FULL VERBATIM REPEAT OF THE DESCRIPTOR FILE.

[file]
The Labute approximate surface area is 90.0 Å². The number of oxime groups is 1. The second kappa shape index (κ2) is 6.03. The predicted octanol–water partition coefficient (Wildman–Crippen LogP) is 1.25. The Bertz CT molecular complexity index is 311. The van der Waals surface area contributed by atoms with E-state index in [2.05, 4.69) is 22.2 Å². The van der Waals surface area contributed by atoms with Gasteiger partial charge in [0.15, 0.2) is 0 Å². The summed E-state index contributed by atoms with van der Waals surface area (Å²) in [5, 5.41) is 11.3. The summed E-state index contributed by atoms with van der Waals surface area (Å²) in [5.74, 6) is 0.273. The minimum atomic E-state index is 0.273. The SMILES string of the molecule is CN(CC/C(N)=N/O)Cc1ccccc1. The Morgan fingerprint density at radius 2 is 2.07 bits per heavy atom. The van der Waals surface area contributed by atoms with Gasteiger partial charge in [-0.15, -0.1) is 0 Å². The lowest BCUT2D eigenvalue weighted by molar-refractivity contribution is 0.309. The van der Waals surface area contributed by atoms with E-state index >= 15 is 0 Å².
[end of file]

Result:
The Labute approximate surface area is 90.0 Å². The number of oxime groups is 1. The second kappa shape index (κ2) is 6.03. The predicted octanol–water partition coefficient (Wildman–Crippen LogP) is 1.25. The Bertz CT molecular complexity index is 311. The van der Waals surface area contributed by atoms with E-state index in [2.05, 4.69) is 22.2 Å². The van der Waals surface area contributed by atoms with Gasteiger partial charge in [0.15, 0.2) is 0 Å². The summed E-state index contributed by atoms with van der Waals surface area (Å²) in [5, 5.41) is 11.3. The summed E-state index contributed by atoms with van der Waals surface area (Å²) in [5.74, 6) is 0.273. The minimum atomic E-state index is 0.273. The SMILES string of the molecule is CN(CC/C(N)=N/O)Cc1ccccc1. The Morgan fingerprint density at radius 2 is 2.07 bits per heavy atom. The van der Waals surface area contributed by atoms with Gasteiger partial charge in [-0.15, -0.1) is 0 Å². The lowest BCUT2D eigenvalue weighted by molar-refractivity contribution is 0.309. The van der Waals surface area contributed by atoms with E-state index >= 15 is 0 Å².